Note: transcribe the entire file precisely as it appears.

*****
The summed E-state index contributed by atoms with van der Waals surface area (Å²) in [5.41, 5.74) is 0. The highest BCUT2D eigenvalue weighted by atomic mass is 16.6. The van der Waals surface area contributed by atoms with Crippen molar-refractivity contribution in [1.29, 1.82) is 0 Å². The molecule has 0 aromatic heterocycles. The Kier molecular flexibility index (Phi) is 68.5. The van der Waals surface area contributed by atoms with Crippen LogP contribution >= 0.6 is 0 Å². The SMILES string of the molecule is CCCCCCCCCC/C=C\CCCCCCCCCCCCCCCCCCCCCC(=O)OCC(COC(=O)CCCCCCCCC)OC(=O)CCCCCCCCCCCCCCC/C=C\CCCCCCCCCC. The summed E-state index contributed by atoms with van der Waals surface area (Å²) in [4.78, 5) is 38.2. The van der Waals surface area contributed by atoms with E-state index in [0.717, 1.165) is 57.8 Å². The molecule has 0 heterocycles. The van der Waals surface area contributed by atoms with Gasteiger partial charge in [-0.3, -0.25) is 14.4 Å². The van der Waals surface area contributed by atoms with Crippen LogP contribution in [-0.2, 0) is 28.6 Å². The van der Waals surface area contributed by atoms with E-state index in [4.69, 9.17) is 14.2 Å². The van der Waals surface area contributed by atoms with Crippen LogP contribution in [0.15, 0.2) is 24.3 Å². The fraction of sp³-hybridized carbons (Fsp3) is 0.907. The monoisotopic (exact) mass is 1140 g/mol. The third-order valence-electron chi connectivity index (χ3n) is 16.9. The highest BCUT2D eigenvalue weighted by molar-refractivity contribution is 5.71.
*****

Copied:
The summed E-state index contributed by atoms with van der Waals surface area (Å²) in [5.41, 5.74) is 0. The highest BCUT2D eigenvalue weighted by atomic mass is 16.6. The van der Waals surface area contributed by atoms with Crippen molar-refractivity contribution in [1.29, 1.82) is 0 Å². The molecule has 0 aromatic heterocycles. The Kier molecular flexibility index (Phi) is 68.5. The van der Waals surface area contributed by atoms with Crippen LogP contribution >= 0.6 is 0 Å². The SMILES string of the molecule is CCCCCCCCCC/C=C\CCCCCCCCCCCCCCCCCCCCCC(=O)OCC(COC(=O)CCCCCCCCC)OC(=O)CCCCCCCCCCCCCCC/C=C\CCCCCCCCCC. The summed E-state index contributed by atoms with van der Waals surface area (Å²) in [4.78, 5) is 38.2. The van der Waals surface area contributed by atoms with E-state index in [0.717, 1.165) is 57.8 Å². The molecule has 0 heterocycles. The van der Waals surface area contributed by atoms with Gasteiger partial charge in [-0.3, -0.25) is 14.4 Å². The van der Waals surface area contributed by atoms with Crippen LogP contribution in [-0.2, 0) is 28.6 Å². The van der Waals surface area contributed by atoms with E-state index in [4.69, 9.17) is 14.2 Å². The van der Waals surface area contributed by atoms with Crippen LogP contribution in [0.15, 0.2) is 24.3 Å². The fraction of sp³-hybridized carbons (Fsp3) is 0.907. The monoisotopic (exact) mass is 1140 g/mol. The third-order valence-electron chi connectivity index (χ3n) is 16.9. The highest BCUT2D eigenvalue weighted by molar-refractivity contribution is 5.71.